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dc.contributor.authorBarber, Keith
dc.date.accessioned2009-06-04T22:02:49Z
dc.date.available2009-06-04T22:02:49Z
dc.date.issued2006
dc.identifier.citationBarber, K. (2006). Breaking the consensus: The politicisation of Maori affairs. SITES: A Journal of Social Anthropology & Cultural Studies, 3(1), 5-20.en
dc.identifier.urihttps://hdl.handle.net/10289/2195
dc.description.abstractThis article takes issue with the claim made by Tremewan (2005a) that the New Zealand social sciences have been uncritical of neotraditionalist and culturalist trends in social policy. It points out that at least since the 1980s there has existed a significant body of social science literature critical of these trends. The article also takes issue with Tremewan’s attribution of increased political dissent in the area of Maori affairs to the culturalist ideological currents dominating social policy. The article provides an alternative explanation for this increase in political dissent by focusing upon the material conditions of existence and the opportunism of power-seeking politicians.en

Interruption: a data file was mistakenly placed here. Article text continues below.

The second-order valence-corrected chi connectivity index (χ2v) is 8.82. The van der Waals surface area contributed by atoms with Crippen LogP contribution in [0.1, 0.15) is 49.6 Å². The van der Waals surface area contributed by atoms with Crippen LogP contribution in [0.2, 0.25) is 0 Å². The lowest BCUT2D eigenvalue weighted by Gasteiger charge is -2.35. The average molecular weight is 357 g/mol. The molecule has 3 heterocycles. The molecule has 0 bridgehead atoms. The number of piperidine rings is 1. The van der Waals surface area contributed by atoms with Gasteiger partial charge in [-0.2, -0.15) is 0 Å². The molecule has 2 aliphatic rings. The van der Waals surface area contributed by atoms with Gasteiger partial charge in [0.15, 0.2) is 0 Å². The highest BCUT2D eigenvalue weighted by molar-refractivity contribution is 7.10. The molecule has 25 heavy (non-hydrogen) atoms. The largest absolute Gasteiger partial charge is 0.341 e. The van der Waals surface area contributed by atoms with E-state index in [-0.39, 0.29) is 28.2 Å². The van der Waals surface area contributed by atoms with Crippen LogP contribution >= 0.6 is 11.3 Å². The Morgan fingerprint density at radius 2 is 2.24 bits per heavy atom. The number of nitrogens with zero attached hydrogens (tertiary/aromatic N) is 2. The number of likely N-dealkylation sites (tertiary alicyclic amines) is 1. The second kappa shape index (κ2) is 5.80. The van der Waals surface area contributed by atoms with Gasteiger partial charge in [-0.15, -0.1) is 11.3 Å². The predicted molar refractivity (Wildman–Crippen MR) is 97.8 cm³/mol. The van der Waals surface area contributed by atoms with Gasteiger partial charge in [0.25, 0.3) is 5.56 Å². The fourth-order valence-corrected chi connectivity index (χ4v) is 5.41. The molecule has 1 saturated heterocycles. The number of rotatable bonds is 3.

dc.format.mimetypeapplication/pdf
dc.language.isoen
dc.publisherAssociation of Social Anthropologists of Aotearoa New Zealanden_NZ
dc.rightsThis article has been published in the journal: SITES: A Journal of Social Anthropology & Cultural Studies. Used with permission.en
dc.subjectTremewanen
dc.subjectMaorien
dc.subjectNew Zealanden
dc.subjectsocial scienceen
dc.titleBreaking the consensus: The politicisation of Maori affairsen
dc.typeJournal Articleen
dc.identifier.doihttp://dx.doi.org/10.11157/sites-vol3iss1id37
dc.relation.isPartOfSITES: A Journal of Social Anthropology & Cultural Studiesen_NZ
pubs.begin-page5en_NZ
pubs.elements-id32854
pubs.end-page20en_NZ
pubs.issue1en_NZ
pubs.volume3en_NZ


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